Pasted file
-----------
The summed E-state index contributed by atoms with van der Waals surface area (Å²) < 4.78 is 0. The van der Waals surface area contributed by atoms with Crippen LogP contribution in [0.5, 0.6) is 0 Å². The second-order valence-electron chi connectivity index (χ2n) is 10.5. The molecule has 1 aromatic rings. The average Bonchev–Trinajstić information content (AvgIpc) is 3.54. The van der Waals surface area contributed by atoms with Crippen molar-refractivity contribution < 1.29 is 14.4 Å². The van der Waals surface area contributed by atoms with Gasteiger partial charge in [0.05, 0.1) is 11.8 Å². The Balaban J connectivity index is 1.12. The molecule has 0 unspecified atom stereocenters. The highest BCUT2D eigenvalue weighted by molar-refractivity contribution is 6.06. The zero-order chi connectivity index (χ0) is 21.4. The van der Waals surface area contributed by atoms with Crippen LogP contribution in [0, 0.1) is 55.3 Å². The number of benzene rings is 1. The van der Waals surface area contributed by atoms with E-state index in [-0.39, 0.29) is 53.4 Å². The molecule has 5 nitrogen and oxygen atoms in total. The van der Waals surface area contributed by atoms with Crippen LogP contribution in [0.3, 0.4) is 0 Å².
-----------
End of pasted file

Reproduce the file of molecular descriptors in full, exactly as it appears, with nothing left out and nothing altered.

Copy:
The summed E-state index contributed by atoms with van der Waals surface area (Å²) < 4.78 is 0. The van der Waals surface area contributed by atoms with Crippen LogP contribution in [0.5, 0.6) is 0 Å². The second-order valence-electron chi connectivity index (χ2n) is 10.5. The molecule has 1 aromatic rings. The average Bonchev–Trinajstić information content (AvgIpc) is 3.54. The van der Waals surface area contributed by atoms with Crippen molar-refractivity contribution < 1.29 is 14.4 Å². The van der Waals surface area contributed by atoms with Gasteiger partial charge in [0.05, 0.1) is 11.8 Å². The Balaban J connectivity index is 1.12. The molecule has 0 unspecified atom stereocenters. The highest BCUT2D eigenvalue weighted by molar-refractivity contribution is 6.06. The zero-order chi connectivity index (χ0) is 21.4. The van der Waals surface area contributed by atoms with Crippen LogP contribution in [0, 0.1) is 55.3 Å². The number of benzene rings is 1. The van der Waals surface area contributed by atoms with E-state index in [-0.39, 0.29) is 53.4 Å². The molecule has 5 nitrogen and oxygen atoms in total. The van der Waals surface area contributed by atoms with Crippen LogP contribution in [0.3, 0.4) is 0 Å².